Here is the second part of necessary steps you should take before every trip (you will find the first one here):
7. PLAN A TRANSFER FROM THE AIRPORT
You landed where you wanted to and now what? How to get to your hotel?
You have a few options. If you rent a car you don’t really have a problem. If not, in the well-developed countries you can easily catch a train, metro or a bus from the airport to the city center. You can also think about private transfers (most of them are buses), which will take you right to the hotel. You can buy a ticket in the arrivals hall.
You can also take a taxi, but be careful, because the fare at the airport may be higher. In some places (like South-East Asia) you can try to bargain. In others, like South America you have to be extremely carful (robberies and kidnappings happen). You should avoid taking a taxi right from the airport. The best idea is to ask your hotel to send you a hotel taxi (it’s a standard for most of the hotels).
8. BUY AN INSURANCE
Remember about buying a good travel insurance, before you start the trip. This is undisputed. Even if you are super healthy and probably everything will be ok during your trip, you need to be well prepared. I’m not writing about an unexpected accident, but about regular things that may happen, like toothache. This small thing may be very expensive in some places (like USA or Australia). The travel insurance works as follow: is case of disease you are going to the nearest doctor and pay for the visit by yourself. After coming back to your country, you ask the insurance company for a refund (based on documents like: a bill, an invoice and a prescription – don’t forget to take them back to your country!). Another option is that you contact the insurance company before you visit a doctor. The insurer helps you to organize the visit and pays for everything. I prefer the first option: it’s easier, faster and more convenient. When you are sick you don’t have desire and enough time to discuss with an insurer. You just want to go to the doctor as fast as possible.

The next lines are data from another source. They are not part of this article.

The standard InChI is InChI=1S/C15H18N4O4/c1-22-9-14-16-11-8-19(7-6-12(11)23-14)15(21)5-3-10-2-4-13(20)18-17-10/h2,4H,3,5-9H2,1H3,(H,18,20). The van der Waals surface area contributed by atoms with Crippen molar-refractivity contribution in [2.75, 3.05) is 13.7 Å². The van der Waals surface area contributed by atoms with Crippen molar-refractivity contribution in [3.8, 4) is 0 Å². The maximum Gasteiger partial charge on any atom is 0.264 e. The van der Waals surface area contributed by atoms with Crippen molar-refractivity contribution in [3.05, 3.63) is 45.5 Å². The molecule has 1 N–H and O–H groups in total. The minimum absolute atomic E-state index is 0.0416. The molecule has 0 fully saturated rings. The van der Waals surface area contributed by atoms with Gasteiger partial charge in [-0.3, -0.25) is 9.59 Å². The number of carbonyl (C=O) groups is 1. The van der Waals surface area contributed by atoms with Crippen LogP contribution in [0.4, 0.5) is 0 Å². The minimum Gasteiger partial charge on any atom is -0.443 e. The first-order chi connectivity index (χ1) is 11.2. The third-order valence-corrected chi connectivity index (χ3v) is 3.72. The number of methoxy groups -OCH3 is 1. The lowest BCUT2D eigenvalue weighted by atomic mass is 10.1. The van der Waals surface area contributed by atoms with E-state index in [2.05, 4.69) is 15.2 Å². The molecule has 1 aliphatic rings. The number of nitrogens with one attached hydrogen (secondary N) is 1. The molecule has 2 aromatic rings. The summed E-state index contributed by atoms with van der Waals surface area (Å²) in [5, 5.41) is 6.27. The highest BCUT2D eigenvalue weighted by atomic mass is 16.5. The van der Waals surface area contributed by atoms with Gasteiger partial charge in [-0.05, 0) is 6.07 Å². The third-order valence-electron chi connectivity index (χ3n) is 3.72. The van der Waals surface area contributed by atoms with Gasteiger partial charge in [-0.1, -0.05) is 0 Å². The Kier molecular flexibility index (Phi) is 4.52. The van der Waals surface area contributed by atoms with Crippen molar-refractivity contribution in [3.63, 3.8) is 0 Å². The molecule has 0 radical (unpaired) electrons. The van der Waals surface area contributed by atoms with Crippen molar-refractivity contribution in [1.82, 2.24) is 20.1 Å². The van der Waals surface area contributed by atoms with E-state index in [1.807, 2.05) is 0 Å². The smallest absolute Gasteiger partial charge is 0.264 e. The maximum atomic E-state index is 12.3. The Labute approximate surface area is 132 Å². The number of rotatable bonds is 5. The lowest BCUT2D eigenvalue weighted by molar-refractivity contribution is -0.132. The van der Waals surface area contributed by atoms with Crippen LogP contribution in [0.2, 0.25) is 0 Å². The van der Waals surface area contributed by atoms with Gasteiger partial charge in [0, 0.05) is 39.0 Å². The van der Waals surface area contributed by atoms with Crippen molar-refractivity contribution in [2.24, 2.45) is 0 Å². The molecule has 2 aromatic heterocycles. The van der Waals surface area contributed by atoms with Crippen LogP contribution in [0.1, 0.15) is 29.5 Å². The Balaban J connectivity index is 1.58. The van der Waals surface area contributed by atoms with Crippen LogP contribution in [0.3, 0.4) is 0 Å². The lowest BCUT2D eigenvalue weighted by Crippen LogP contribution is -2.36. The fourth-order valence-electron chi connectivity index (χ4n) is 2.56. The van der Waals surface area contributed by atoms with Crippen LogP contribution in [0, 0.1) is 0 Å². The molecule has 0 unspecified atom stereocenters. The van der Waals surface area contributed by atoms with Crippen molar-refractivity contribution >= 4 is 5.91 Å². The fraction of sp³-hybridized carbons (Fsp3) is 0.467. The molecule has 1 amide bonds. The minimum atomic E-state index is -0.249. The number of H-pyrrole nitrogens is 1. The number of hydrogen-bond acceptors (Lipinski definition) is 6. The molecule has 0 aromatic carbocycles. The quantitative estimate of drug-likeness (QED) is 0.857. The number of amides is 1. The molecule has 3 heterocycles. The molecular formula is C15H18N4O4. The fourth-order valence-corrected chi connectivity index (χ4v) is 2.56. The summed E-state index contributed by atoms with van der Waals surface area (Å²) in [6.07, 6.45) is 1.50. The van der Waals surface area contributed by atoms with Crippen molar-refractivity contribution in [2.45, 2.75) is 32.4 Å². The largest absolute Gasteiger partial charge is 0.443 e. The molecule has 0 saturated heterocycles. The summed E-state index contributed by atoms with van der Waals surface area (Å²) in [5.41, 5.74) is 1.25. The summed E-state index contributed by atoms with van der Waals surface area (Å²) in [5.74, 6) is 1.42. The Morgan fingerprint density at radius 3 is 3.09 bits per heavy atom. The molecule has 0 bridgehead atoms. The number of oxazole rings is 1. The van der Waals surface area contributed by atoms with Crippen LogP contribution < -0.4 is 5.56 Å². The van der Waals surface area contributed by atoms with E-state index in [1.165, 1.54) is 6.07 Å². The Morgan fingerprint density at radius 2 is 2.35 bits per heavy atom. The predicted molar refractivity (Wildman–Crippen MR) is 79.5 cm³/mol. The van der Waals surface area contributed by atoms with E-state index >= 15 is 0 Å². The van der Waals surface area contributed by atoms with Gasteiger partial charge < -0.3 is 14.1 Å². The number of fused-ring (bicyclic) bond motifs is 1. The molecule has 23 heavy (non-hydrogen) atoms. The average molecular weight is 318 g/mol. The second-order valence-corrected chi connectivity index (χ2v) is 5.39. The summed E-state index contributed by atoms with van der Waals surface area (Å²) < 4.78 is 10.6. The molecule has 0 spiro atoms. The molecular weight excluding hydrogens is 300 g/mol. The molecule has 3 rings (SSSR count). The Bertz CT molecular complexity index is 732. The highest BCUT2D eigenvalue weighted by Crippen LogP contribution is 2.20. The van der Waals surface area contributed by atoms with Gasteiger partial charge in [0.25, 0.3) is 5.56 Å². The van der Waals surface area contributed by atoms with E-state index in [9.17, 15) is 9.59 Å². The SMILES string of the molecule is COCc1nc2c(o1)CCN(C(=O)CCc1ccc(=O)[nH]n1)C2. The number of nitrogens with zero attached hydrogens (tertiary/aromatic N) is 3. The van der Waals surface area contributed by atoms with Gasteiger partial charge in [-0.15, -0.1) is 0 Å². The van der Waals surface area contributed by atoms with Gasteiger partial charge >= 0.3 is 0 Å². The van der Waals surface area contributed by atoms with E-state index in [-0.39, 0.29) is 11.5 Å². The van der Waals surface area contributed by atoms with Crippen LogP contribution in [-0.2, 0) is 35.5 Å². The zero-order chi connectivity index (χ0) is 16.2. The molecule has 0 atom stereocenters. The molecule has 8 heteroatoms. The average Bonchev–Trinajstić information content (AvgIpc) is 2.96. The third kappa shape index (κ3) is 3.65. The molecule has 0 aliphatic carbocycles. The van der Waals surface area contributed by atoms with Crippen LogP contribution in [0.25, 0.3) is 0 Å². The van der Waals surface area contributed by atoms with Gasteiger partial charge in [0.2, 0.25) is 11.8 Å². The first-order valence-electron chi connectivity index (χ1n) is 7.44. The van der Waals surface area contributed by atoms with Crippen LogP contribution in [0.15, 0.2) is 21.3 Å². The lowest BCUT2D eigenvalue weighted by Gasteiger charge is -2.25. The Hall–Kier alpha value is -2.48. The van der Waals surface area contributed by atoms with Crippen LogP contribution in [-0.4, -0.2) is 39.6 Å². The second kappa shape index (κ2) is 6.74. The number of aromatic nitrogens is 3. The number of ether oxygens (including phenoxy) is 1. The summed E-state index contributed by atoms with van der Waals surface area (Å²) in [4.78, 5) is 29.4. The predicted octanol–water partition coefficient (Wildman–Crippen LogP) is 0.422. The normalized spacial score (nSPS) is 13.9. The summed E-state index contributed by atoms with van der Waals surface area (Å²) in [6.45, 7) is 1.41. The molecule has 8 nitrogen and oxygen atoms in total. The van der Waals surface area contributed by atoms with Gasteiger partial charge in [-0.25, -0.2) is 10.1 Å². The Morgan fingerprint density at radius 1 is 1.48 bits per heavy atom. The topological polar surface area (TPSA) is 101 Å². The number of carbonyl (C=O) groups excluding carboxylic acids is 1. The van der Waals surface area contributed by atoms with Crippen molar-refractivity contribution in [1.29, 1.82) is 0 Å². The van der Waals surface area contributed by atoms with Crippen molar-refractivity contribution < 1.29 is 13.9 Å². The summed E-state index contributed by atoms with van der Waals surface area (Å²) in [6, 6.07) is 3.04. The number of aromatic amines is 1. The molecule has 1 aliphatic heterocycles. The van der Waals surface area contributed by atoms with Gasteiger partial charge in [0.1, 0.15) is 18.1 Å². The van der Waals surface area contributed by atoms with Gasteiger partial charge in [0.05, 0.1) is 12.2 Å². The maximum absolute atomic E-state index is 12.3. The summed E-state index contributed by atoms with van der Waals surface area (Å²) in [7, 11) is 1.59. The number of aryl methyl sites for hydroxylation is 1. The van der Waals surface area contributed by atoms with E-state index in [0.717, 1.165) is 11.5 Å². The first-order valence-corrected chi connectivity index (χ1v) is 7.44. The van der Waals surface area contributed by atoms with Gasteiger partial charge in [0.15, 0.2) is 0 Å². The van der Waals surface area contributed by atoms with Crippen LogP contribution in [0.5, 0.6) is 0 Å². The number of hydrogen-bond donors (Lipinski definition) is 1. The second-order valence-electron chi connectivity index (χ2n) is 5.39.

Always choose the biggest and most popular insurance companies. Another thing is that, the cheapest insurance doesn’t really mean the best. In this case I would suggest investing money in better insurance. It’s your health and at the end of the day that’s the most important thing you have.
Unfortunately, I had to use my travel insurance many times (e.g. in South Korea or Australia), but I saved a lot of money thanks to it. If you are a student, you can think about ISIC card. It is not only a worldwide insurance, but also a touristic discount card.
9. DO THE VACCINATIONS
They all have pros and cons. The problem is that, even if you are against vaccines, you will need to have them in some countries. Otherwise you won’t be able to enter. The choice is easy: you vaccinate yourself or you don’t go. There is a whole list of vaccinations that are recommended e.g. Hep A and B or rabies. In South-East Asia and South America you should also think about tetanus, typhoid and diphtheria. You definitely should think about them in advance. Most of them have to be taken a few times before you reach the required immunity level.
Here you have a list of recommended vaccines: http://www.who.int/ith/vaccines/en/
Where can you vaccinate? Just go to the general doctor. Most of the vaccines can be applied right away.
10. EXCHANGE MONEY
Remember to take care about money in advance. Especially, in case of popular destinations. Rule no. 1: never change cash at the airport! Exchange rates are really poor there and you will lose on this transaction. If possible, change the money in your country. The more cash you will have, the less you will lose on currency conversions and cash withdrawals from the ATM (commissions may kill you!). Check how big the commission is in your bank before you leave the country. You won’t be surprised later.
There is one golden rule: cash is the king. However, it’s less convenient and you need to be extra careful (never carry all cash in a one place).
11. PACK YOUR STAFF
For many, all the steps above are next to nothing in comparison with a nightmare of packing :) Especially in case of longer trips, the packing list is growing up endlessly. To avoid it, you should remember about one thing: minimalism is the key.
We live in the global world. If you don’t plan a trip to a jungle or dessert, you can buy most of the things in the place you visit. At the beginning, leave all the heavy bottles of cosmetics at home. They will only make a load in your luggage. Make a list of stuff you want to take with you in advance. It will help you to prepare your luggage.
Another issue is to plan in what are you going to pack your stuff. Everything depends on a type of the trip. Are you going to spend some time in the nature and move a lot? Take a backpack. If you have a plan to stay in one place and only explore the nearest area, you can easily take a suitcase.
I’m in a suitcase team :) When I had my trip to Asia I took a backpack and it wasn’t the best idea. I don’t know what I was thinking (maybe that I’m a super backpacker?). I could easily move around with a suitcase and my clothes won’t be in a huge mess during the trip.
If you consider what I wrote, the plan of your trip is almost ready. Happy planning :)